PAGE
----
Guide to Whitewater Rafting in Nepal
Our Rafting Reference
page list information on Rafting and Kayaking throughout the Himalayas.
rafting is journeying on the torrential river on an inflatable rubber
boat. A river trip is often an adventure but not always. An amateur
with a little sense of adventure can equally enjoy it. A river trip
also provides opportunity for geological surveys and fishing. You
are provided with white water life-vest to put on all the time while
on the river. You are also provided with a helmet, when needed.
A trained professional river guide heads the rafting team. Normally,
all camping equipment and meals are provided by the river outfitter.
In a country
like Nepal, a river trip is one of the best ways to explore a typical
cross section of the country's natural as well as ethno-cultural
heritage. The river is regarded as a form of goddess and used for
the purpose of various religious rituals such as cremation under
both Hinduism and Buddhism. A variety of cultural activities can
be witnessed being performed along the river. The adjoining slopes
of the river often harbor dense vegetation and interesting wildlife.
Several varieties of fishes also abound the Nepalese rivers.
A foreigner must
obtain a permit before going on a river trip. A fee of Rs. 80 (equivalent
payable on cash in any convertible foreign currency) must be deposited
at the Nepal Rastra Bank, Thapathali, Kathmandu. A copy of documents
must be submitted to the Ministry of Tourism, Mountaineering Section,
located at Tripureswor behind the Dastrath Stadium. This process
could be completed in a day, except on Friday and other half-working
days. Normally, your agent does this work for you.
are trekking agents and river outfitters who operate river trips
in Nepal. These outfitters could be approached in two ways: one
way is through your local agent and the other is to make a direct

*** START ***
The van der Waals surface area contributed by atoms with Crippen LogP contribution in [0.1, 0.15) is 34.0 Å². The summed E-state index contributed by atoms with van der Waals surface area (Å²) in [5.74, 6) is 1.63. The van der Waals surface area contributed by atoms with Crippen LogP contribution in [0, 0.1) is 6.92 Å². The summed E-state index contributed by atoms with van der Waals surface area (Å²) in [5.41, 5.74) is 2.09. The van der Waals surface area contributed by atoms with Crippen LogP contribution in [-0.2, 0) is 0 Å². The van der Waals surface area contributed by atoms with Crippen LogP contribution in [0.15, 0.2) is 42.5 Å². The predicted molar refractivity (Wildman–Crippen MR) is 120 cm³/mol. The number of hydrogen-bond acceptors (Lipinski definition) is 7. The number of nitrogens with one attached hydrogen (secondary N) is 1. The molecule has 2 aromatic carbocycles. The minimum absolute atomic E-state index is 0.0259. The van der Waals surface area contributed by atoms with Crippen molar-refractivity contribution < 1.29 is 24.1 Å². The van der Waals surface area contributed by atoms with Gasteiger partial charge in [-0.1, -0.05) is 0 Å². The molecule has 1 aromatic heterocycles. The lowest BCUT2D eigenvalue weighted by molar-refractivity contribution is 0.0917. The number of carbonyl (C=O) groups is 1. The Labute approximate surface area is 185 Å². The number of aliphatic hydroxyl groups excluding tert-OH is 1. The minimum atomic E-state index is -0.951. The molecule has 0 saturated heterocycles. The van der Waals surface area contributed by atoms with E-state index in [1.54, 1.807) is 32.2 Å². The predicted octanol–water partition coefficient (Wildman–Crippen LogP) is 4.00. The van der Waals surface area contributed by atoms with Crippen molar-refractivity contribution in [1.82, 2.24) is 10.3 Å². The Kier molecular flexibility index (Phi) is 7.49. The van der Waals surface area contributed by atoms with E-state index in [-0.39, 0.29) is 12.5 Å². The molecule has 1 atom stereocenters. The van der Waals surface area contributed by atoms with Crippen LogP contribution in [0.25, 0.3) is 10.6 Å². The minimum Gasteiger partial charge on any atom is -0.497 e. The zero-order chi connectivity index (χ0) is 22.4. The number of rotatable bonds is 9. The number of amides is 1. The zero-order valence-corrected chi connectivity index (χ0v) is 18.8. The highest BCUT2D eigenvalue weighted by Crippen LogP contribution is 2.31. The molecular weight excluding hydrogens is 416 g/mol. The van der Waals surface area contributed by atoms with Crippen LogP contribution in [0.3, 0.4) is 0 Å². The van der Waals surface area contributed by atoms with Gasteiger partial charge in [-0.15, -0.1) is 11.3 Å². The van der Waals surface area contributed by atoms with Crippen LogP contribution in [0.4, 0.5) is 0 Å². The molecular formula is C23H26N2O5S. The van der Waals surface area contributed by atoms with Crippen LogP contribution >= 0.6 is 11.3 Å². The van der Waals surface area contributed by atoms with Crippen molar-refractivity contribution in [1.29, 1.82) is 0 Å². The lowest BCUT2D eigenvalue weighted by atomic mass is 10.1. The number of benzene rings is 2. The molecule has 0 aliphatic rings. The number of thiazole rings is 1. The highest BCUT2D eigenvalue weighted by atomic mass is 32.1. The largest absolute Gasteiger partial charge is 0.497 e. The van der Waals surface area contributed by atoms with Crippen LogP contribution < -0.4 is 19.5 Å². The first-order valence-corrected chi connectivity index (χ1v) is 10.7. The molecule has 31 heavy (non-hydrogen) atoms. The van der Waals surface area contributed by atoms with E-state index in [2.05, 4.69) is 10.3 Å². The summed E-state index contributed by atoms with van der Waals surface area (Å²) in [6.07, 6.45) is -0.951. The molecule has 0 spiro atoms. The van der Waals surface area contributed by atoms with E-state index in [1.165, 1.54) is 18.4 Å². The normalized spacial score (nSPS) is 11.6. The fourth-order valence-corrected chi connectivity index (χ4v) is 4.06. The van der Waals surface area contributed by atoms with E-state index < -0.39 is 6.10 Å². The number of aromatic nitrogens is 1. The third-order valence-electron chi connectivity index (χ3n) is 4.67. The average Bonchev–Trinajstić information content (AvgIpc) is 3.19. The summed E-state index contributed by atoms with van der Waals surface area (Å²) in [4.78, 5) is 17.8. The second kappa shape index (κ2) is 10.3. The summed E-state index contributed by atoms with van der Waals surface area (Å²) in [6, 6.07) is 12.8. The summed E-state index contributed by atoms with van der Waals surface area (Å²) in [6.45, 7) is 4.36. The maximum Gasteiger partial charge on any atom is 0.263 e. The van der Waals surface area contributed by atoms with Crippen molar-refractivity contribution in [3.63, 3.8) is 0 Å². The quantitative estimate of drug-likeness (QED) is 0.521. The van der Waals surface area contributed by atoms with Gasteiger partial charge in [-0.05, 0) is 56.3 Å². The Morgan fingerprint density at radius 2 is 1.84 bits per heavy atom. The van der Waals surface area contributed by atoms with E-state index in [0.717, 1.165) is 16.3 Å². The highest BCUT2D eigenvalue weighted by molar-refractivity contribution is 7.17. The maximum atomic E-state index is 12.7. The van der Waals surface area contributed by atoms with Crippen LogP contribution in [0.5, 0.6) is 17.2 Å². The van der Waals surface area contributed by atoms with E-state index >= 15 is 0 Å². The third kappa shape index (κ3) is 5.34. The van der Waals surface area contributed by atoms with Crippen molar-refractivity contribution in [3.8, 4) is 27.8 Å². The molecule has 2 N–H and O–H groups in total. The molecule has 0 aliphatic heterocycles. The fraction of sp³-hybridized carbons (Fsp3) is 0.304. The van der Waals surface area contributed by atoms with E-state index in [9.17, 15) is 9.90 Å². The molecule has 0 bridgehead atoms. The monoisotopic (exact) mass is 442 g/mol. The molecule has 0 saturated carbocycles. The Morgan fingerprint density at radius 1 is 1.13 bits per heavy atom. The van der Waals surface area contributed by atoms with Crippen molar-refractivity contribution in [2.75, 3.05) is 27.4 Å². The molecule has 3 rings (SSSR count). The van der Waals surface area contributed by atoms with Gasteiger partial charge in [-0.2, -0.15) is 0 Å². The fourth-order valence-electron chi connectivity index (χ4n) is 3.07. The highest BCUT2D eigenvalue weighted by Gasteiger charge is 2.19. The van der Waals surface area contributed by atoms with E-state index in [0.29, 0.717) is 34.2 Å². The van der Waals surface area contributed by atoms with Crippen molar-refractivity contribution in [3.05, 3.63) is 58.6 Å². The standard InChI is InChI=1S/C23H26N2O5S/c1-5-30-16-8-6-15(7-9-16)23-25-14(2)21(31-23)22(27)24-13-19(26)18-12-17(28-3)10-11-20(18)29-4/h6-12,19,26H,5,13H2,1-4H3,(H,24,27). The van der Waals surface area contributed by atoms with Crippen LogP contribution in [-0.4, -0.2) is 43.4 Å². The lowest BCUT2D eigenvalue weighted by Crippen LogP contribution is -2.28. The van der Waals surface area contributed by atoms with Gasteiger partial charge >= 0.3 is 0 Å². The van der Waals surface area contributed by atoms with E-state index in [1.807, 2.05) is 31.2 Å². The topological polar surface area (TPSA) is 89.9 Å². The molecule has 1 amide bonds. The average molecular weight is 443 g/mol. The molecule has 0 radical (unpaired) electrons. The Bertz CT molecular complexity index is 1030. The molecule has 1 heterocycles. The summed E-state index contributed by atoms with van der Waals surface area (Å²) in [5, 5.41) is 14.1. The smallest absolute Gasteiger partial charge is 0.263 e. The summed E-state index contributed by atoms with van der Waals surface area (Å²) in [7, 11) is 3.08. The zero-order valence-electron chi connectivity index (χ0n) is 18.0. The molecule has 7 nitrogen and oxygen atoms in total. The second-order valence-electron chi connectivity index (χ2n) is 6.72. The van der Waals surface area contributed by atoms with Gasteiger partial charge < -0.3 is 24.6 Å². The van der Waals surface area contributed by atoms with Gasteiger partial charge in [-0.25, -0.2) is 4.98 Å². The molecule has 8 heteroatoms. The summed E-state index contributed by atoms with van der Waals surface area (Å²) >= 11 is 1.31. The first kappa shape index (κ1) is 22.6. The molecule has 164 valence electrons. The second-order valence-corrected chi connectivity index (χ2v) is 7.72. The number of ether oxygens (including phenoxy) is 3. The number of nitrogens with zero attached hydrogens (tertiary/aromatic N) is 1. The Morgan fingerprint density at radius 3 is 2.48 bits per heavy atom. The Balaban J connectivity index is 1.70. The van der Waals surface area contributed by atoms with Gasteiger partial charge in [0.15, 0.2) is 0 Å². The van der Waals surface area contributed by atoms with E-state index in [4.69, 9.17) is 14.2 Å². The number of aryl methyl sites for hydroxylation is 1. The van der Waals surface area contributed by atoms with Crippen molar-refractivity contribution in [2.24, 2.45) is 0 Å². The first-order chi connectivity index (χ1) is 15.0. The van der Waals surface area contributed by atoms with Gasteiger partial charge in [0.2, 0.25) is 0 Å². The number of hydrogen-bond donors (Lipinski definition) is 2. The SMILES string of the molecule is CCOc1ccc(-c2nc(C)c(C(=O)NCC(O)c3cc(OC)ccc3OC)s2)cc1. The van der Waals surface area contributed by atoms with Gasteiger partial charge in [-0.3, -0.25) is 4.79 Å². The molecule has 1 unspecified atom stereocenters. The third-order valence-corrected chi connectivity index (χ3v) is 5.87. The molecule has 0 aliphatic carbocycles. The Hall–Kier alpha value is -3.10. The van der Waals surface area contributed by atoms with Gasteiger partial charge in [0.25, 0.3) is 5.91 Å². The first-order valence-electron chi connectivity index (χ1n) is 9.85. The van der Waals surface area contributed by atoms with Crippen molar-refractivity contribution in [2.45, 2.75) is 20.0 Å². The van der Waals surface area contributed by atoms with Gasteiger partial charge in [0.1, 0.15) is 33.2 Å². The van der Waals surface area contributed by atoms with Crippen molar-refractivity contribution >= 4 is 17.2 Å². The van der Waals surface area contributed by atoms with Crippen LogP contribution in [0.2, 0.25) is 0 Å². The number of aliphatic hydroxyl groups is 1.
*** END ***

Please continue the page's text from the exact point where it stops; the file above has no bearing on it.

contact with any of the outfitters after your arrival in Kathmandu.
If you have a
package tour which does not include a river trip, you can still
book one after your arrival in Nepal. If you are doing so, please
make sure that the river outfitter you are going to deal with is
a registered one. The registered river outfitters are recommended
because they possess legal existence.
The river outfitter
normally provides you with an inclusive trip which includes river
permit fee, all meals during the trip, all river equipment (such
as inflatable rubber raft, life-vest, water proof camera container,
water-proof day bag), both way transportation, all camping equipment
such as tent, sleeping bag, mattresses, and so on.
the first day of a river trip begins early morning around 7 a.m..
You are driven to the put-in point of the river. Depending upon
the distance between Kathmandu and the put-in point, the drive can
take from a couple of hours to over 4 hours. This is the situation
if you choose between the Trishuli and the Sunkoshi. A river trip
on any other river requires a longer drive or a flight plus drive
and even a trek in some cases.
If you start
at 7 a.m. and the driver drops you at the put-in point exactly after
three hours, rafting is likely to begin around 11 a.m. After you
reach the put-in point, a safety talk takes place along with the